7. stabilize, and then restore, eroded areas;

  8. wetland restoration;

  9. dry prairies restoration;

  10. control the spread of, and eliminate where practical, invasive species;

  11. allow and protect natural regrowth, e.g. on the valley floor, areas where there is good tree cover at present;

  12. manage the pines as a resource;

  13. manage limited pasture areas for horses, if needed;

  14. remove artificial barriers (i.e. old fences);

  15. limit to the minimum the use of technical means in practical restoration;

  16. avoid relying on scientific proof, ecological restoration is a science of crisis;

  17. use of techniques having proven results;

  18. anticipation of abrupt changes of climate in the area, due to the predicted sudden glaciers melting in the region;

  19. help biotopes under restoration and rehabilitation to adapt to the increasing positive feedback of the ecosystems.

Agricultural Land Abandonment as a Global Land-Use Change Phenomenon

Protect restoration efforts by:

  1. active and continued de-farming;

  2. monitoring the unauthorised use of the property

   by the tourism and other industries;

  1. control and limit other harmful external impacts

   (e.g. cows from the neighbouring San Rafael national park);

  1. fire control and prevention measures;

  2. develop measures aimed at gaining independence in restoration

    and recording the experience;

  1. arrange for long-term protection by available legal and other means:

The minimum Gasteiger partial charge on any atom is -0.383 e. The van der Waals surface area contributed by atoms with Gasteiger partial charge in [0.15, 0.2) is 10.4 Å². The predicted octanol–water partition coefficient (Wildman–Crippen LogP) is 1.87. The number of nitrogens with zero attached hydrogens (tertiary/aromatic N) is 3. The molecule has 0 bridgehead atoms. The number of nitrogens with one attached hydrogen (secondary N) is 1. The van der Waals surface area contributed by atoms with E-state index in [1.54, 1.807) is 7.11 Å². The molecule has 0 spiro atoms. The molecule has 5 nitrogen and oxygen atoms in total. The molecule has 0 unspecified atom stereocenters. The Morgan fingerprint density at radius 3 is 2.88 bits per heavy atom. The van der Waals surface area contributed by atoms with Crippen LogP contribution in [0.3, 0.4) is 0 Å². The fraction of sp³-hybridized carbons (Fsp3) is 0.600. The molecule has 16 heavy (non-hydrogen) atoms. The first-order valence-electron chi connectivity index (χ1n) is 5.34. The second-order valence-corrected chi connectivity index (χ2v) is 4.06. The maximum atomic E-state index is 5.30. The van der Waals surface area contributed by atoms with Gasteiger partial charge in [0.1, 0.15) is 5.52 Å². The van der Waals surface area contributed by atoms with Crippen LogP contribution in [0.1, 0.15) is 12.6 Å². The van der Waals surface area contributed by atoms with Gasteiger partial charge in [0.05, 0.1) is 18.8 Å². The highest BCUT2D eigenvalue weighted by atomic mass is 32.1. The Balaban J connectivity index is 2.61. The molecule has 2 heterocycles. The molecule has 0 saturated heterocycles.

restoration does not give immediate results, it takes decades or

   centuries to see the conservation advantages;

On personal level:

  1. acquiring personally max. knowledge on all aspects of ecological restoration; 

  2. embedding flexibility in all measures;

  3. ignoring mass promotional reforestation campaigns, it is obvious that the Bonn or 20x20 challenges will not be met.

Restoration for Nature

Ownership of land is a responsibility for the land you are trusted with


  1. Reforestation

  2. Bosque nativo

  3. Other

  4. Monitoring

  5. Models


  1. Pichimahuida principle;

  2. Integrated approach, what affects one affects all, private landowners usually apply holistic approach to restoration;

  3. Focus on vision and purpose, not goal or target;

  4. Restore not only the essence but also the composition and interlinkages;

  1. Principle of reparation: assume our responsibility for the anthropogenic destruction;

  2. Principle of responsibility in ecological restoration, we are dealing with living beings;

  3. Long-term accountability in restoration is a key factor;

  4. You need to live with the land you restore, it’s impossible to do it from an office or by occasional visits;

  1. Area-based restoration;                                                                                    Natura parendo vincitur

  2. Non-deterioration, Land Degradation Neutrality ;